Archive for April, 2013
Other than identifying a known brand name and automatically knowing the size of the company, have you ever thumbed through a publication or web portal, become impressed by a company’s logo or tagline, only to learn that this company wasn’t nearly as large as you thought? It happens to me all the time.
I see polished ads or brands in business publications or at blogger sites. I then check out their web traffic at Compete, or look up their staff page on their website to see how large they are. I then acknowledge that they’re pulling off such a fabulous branding being the small fish in a big pond.
Moresource Plays Full Out with Ad Campaign
There is something very classy, catchy and memorable about an ad series done well. Moresource, a Columbia, Mo. based human resource company, gets my kudos for executing a successful ad series in the Kansas City Chamber business magazine, KC Business.
I liked that the owner of this three-person firm, Kat Cunningham featured herself with a client in each ad, used a QR Code®, included both a mention of Facebook and Twitter on her ad. She also stepped up by running a full-page ad, and obviously paid for a professionally designed ad and logo.
How Your Small Business Can Look Bigger than You Are
While it’s not always easy to win customers from larger competitors, technology has leveled the playing field and made it possible.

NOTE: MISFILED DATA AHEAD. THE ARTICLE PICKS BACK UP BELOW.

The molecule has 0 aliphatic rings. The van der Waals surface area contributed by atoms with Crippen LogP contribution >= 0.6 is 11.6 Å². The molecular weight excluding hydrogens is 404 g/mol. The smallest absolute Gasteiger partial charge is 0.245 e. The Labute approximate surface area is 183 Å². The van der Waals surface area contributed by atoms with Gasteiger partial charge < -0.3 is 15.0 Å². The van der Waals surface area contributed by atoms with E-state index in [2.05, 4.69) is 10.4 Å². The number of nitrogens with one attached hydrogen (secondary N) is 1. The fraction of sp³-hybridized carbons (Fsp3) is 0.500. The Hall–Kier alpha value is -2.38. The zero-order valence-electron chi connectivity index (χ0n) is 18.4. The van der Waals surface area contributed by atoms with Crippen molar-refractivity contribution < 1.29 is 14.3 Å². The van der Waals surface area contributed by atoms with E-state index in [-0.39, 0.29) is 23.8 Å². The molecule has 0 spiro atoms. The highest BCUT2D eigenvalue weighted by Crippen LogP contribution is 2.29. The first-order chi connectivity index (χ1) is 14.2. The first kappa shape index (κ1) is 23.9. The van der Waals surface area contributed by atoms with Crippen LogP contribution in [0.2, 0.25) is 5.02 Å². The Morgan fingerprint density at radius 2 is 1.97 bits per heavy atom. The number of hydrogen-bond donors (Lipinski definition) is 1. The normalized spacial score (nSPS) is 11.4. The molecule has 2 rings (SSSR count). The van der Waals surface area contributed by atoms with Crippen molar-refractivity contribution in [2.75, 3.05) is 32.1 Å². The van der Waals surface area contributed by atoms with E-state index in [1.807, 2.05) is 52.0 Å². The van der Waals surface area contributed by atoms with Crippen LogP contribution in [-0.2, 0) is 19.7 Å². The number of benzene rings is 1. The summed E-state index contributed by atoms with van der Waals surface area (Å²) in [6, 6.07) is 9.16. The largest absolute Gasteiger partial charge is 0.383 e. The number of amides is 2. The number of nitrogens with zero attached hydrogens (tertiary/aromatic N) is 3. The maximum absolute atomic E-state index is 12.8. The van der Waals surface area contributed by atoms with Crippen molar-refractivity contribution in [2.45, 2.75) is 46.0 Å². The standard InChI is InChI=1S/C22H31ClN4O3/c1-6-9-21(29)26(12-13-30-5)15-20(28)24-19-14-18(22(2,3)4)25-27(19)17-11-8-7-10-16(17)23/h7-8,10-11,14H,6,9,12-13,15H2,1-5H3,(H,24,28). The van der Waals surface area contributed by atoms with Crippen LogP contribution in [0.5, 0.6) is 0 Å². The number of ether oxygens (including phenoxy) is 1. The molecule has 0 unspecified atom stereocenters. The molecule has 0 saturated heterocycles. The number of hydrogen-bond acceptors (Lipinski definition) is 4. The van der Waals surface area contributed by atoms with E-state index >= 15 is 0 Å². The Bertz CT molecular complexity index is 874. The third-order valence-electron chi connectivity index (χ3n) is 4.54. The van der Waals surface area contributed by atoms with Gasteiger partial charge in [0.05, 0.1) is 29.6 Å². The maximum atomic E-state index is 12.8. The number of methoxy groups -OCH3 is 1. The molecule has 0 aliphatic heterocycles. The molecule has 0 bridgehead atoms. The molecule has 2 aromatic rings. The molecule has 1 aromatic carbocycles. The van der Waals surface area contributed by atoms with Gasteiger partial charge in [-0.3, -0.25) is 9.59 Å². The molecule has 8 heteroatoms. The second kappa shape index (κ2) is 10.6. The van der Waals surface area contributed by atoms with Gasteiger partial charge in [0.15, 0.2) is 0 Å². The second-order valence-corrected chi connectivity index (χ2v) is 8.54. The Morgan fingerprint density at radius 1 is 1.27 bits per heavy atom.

#1 Re-target your online ads vs. overspending for paid search.
Re-targeting lets you focus your ads exclusively on people who have already engaged with you online. You can re-target ads to people who have opened an email, searched for keywords or been on your site and left without buying anything. Site re-targeting is effective because these people are already interested in your products or services.
#2 Don’t cut corners on image or execution.
The quickest way to look small and amateurish is to put something into the marketplace that is poorly designed, poorly worded or filled with grammatical errors. If you’re going to send a postcard, make it the best designed card, on the best paper with the best call to action imaginable. If you’re going to run an ad campaign, make sure you develop the best creative, best frequency needed for results, and test all the back-end components such as the landing page URL, QR Code (that it scans and bridges your prospect to a site that further engages them), and best greeting upon their action. Does someone answer the phone before the third ring? Who is in the loop of the campaign and can answer questions intelligently? Does the eReport download without glitches once the prospect hands over the required lead info?
#3 Don’t build it, buy it.
You can launch a professional looking website quickly and without the absorbent costs of hiring programmers. Services such as Weebly or Yola have helped many businesses launch for a few dollars a month. Their drag, drop, type and upload technology further levels the playing field for all businesses and budgets.
Need an e-commerce store? Use Shopify.com or SquareSpace. Need to accept payments? Paypal is the answer. Want to provide live customer service online? Consider BoldChat. Chances are what you need already exists and can be accessed through open source, monthly lease, or shared software.
SOURCE:“Look Like a Big Company Without Spending Big Money,” by Scott Gerber, Nov. 30, 2011, Small Business Advocate.